The US Under Biden to rejoin Paris Climate Agreement 

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Potential presidential elect, Joe Biden, took to Twitter to express his administration’s desire to rejoin the Paris climate agreement as soon as he gets into office. The announcement comes on the heels of the official exit of the US from the agreement. While Trump announced his exit from the agreement years ago, the actual process took much longer.

As part of his campaign, the Democratic candidate submitted a plan involving $1.7 trillion costs to see the US becoming a net-zero carbon emitter by 2050. The US is currently the second-largest emitter of carbon in the world

What is the Paris Climate Agreement?

To keep global warming on the planet below 1.5 °C, emissions of carbon around the world have to go down to net-zero by 2050. According to the Intergovernmental Panel on Climate Change (IPCC), even a 0.5°C increase in temperature could lead to devastating effects such as droughts, rising sea levels, heatwaves, and changing rainfall patterns. These catastrophic changes in the climate have dire consequences on populations, economies and could potentially make the world as we know it inhabitable.

World leaders sign Paris Climate Agreement Source: UN News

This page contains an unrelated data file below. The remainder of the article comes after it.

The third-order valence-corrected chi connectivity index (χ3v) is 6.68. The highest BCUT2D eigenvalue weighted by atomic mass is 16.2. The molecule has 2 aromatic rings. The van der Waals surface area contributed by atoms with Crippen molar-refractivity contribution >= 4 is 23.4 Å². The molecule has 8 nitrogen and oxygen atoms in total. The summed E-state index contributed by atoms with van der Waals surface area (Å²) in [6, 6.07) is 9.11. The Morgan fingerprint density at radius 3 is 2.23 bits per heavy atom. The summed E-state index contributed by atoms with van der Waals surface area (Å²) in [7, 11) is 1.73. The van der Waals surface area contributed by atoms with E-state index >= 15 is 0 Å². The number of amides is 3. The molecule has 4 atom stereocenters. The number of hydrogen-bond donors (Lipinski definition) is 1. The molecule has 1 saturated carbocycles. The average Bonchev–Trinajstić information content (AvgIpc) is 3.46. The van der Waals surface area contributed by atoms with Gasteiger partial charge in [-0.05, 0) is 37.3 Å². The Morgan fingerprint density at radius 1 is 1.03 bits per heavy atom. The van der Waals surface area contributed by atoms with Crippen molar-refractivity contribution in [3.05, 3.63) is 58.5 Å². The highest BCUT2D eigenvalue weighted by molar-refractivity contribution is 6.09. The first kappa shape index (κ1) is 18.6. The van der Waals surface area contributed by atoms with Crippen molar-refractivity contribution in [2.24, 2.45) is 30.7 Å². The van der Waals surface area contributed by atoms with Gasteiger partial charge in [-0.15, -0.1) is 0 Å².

For this reason, The Paris Climate Agreement was born. World leaders agreed to take the bull by the horns and take initiatives at an individual country level to drive down emissions to reach the targeted 1.5°C 2050. For this to be achieved countries would have to foot costs involved in going green, disrupting the traditional industry in the process.  

Why is it important to Africa?

Africa bears the brunt of climate change even though its emission levels are a far cry from those in the developed world. The agreement is crucial for the continent as reducing climate emission and could slow down the negative effects of climate change. As the continent relies heavily on climate-related economic activities, the importance of the agreement can not be understated. This is especially true for rural Africa where people depend solely on agriculture and subsistence farming. 

Climate change threatens the continent’s food security

Is the US significant to the Paris Climate agreement?

As alluded to earlier, the US is the second-largest emitter of carbon after China. Its re-entry into the accord would spell renewed hope in achieving a significant reduction in carbon emissions, thereby reducing the effects of climate change. 

This is a promising move given the extent to which climate change influences the continent. Already, the agricultural sector is reeling under the effects of climate change which disproportionately affects the continent. With agriculture being the mainstay of many economies on the continent, climate change has potentially devastating effects on lives and livelihoods. 

 

Evelyn is a finance and business content writer with a passion for business news in Africa. Her expertise is in analyzing African equities and telling the truth when it comes to doing business on the continent!

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